Most teams are going to switch in this situation to keep the action flat, and after the game Herro indeed said this was initially a clean switch. From the sound and look of it, it was Haliburton’s little hesitation with 5.5 on the clock where Herro thought Lowry was going to recover and switch back. All it took was half a second where one guy thought his teammate was doing one thing, and the other guy thought his teammate was doing the other, and Haliburton had the shot.
“Me and T just didn’t communicate well enough,” Lowry said. “I went to help, he thought I was going back, we left a guy with nine threes open. Our mistake. I’ll take the blame on that one. I tried to help, but I should have just stayed on him.”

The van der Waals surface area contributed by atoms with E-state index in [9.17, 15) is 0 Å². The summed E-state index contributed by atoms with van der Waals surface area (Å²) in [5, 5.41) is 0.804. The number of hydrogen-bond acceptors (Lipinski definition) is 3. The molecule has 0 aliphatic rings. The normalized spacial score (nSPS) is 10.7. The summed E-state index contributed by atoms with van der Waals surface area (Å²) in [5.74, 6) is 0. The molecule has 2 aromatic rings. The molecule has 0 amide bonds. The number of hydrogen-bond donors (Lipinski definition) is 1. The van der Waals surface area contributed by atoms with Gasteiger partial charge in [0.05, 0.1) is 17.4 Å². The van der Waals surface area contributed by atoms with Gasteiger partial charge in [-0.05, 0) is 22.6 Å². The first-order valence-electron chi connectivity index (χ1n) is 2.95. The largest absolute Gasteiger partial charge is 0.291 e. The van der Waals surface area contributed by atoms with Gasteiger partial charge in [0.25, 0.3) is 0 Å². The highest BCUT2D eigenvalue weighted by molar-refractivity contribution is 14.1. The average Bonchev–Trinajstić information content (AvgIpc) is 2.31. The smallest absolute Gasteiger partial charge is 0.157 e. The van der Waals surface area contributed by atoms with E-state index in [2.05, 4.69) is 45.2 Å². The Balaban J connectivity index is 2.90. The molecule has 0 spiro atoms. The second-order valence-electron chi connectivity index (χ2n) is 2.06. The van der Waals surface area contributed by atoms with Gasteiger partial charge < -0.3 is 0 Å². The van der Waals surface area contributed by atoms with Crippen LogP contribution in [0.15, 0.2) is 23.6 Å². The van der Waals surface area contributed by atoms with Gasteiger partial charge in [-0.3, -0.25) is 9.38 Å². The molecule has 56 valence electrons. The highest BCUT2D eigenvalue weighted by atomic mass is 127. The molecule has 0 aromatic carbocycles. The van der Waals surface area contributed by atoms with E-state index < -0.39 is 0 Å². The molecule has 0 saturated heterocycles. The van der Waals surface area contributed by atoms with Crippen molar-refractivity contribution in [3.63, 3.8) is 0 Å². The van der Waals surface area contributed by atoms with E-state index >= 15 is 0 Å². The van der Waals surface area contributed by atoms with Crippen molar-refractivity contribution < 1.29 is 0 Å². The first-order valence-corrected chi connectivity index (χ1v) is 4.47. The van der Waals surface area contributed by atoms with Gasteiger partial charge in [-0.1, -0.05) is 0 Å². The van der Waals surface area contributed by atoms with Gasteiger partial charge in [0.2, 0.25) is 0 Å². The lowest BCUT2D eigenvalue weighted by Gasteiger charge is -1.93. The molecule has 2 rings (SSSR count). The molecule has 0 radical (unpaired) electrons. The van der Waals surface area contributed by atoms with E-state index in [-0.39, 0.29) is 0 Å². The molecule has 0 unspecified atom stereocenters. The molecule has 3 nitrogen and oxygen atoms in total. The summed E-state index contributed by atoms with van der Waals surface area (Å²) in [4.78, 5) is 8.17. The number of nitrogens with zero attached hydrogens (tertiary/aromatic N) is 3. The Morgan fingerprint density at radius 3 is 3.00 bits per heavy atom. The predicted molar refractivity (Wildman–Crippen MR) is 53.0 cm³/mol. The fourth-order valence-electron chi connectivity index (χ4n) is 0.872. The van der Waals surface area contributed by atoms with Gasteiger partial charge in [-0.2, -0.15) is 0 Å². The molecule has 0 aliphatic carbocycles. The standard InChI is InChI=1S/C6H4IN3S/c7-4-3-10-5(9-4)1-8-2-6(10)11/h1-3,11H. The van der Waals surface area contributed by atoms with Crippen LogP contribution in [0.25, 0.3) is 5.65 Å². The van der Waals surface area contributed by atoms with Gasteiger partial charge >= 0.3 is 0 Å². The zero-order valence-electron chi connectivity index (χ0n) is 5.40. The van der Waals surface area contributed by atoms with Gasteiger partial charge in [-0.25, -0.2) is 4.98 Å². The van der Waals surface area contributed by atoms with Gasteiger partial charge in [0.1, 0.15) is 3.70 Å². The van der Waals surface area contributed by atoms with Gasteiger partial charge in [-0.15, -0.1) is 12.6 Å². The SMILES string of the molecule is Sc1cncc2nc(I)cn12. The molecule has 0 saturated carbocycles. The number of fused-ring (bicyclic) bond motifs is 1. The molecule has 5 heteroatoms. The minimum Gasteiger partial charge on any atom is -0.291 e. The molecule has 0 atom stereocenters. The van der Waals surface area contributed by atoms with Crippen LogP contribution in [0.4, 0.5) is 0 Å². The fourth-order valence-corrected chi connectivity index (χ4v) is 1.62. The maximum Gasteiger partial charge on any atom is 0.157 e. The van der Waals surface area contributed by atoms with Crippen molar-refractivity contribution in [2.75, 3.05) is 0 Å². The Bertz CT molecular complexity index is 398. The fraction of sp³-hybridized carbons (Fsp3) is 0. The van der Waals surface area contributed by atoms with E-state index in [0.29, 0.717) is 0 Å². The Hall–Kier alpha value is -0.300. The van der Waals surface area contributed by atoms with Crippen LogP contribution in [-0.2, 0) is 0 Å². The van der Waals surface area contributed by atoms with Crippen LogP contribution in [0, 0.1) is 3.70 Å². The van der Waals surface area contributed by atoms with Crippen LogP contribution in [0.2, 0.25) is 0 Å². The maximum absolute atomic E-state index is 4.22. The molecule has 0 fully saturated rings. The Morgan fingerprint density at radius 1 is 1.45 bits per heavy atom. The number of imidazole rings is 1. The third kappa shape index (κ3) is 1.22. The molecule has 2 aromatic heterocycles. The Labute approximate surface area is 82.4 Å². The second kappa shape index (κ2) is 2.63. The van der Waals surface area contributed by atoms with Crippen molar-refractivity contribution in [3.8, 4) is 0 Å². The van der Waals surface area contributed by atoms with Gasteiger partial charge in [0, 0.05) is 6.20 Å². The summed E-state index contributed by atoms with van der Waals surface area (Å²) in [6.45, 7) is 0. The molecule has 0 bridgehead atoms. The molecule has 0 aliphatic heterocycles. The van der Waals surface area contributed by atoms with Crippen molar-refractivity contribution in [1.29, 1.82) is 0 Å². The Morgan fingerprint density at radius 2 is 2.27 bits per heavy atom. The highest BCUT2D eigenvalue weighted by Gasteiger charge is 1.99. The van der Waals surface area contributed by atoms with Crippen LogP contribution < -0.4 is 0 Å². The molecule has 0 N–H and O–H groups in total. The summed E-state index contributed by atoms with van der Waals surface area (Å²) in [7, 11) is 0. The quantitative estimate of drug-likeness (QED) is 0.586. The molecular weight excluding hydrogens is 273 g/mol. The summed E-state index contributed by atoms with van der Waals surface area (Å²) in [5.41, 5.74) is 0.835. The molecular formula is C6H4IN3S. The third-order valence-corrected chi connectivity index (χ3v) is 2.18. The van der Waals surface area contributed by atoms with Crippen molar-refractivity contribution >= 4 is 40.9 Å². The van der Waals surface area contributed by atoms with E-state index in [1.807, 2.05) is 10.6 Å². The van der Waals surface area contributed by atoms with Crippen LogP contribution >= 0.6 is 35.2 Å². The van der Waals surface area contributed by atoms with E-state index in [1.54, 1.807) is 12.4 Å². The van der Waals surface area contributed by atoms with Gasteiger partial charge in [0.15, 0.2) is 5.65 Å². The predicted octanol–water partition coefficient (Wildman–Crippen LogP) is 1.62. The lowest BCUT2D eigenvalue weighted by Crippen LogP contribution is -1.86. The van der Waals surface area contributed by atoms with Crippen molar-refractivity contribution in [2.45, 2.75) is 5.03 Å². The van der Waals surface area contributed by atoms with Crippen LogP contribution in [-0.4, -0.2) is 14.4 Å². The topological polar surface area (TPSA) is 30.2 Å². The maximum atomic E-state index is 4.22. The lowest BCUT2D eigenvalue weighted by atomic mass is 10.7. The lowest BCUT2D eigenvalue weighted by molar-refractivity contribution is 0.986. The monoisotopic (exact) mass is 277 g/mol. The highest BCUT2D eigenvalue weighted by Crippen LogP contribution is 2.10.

“Just a miscommunication,” Spoelstra said. “Haliburton came off it, then he crossed back and it was a little bit of confusion on who was taking him on that.”
Beyond that shot being a game winner, what was interesting about it is that it was the same way Haliburton got to a chunk of his career-high 10 threes for the evening. Not necessarily miscommunications, but that little pocket of space and time which occurs right in the middle of any switch exchange. If you remember, this is the same type of shot Trae Young was trying to hunt against the HEAT last year when he had trouble avoiding Adebayo’s switches, and after ending up facing down Adebayo against the shot clock so often in his 0-of-9 game a couple weeks ago, Haliburton clearly had a plan of attack for where he could find space.
Notebook 37: Haliburton Pocket 3's